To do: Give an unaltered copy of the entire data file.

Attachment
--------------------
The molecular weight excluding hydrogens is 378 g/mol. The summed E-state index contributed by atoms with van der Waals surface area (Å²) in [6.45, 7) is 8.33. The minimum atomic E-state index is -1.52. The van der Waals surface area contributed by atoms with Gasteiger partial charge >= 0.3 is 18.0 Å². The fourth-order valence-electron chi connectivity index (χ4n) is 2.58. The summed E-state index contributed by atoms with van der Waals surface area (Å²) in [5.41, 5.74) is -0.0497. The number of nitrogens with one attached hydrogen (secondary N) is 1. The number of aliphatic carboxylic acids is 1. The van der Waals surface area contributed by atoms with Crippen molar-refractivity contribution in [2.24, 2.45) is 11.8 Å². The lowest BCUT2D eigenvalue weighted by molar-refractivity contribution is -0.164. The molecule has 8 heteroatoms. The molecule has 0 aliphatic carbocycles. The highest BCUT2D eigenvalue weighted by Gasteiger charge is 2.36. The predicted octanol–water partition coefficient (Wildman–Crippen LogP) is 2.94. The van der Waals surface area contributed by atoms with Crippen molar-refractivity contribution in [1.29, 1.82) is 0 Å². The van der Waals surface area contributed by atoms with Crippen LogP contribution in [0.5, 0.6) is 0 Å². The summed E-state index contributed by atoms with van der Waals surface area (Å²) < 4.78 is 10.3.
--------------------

The molecular weight excluding hydrogens is 378 g/mol. The summed E-state index contributed by atoms with van der Waals surface area (Å²) in [6.45, 7) is 8.33. The minimum atomic E-state index is -1.52. The van der Waals surface area contributed by atoms with Gasteiger partial charge >= 0.3 is 18.0 Å². The fourth-order valence-electron chi connectivity index (χ4n) is 2.58. The summed E-state index contributed by atoms with van der Waals surface area (Å²) in [5.41, 5.74) is -0.0497. The number of nitrogens with one attached hydrogen (secondary N) is 1. The number of aliphatic carboxylic acids is 1. The van der Waals surface area contributed by atoms with Crippen molar-refractivity contribution in [2.24, 2.45) is 11.8 Å². The lowest BCUT2D eigenvalue weighted by molar-refractivity contribution is -0.164. The molecule has 8 heteroatoms. The molecule has 0 aliphatic carbocycles. The highest BCUT2D eigenvalue weighted by Gasteiger charge is 2.36. The predicted octanol–water partition coefficient (Wildman–Crippen LogP) is 2.94. The van der Waals surface area contributed by atoms with Crippen molar-refractivity contribution in [1.29, 1.82) is 0 Å². The van der Waals surface area contributed by atoms with Crippen LogP contribution in [0.5, 0.6) is 0 Å². The summed E-state index contributed by atoms with van der Waals surface area (Å²) < 4.78 is 10.3.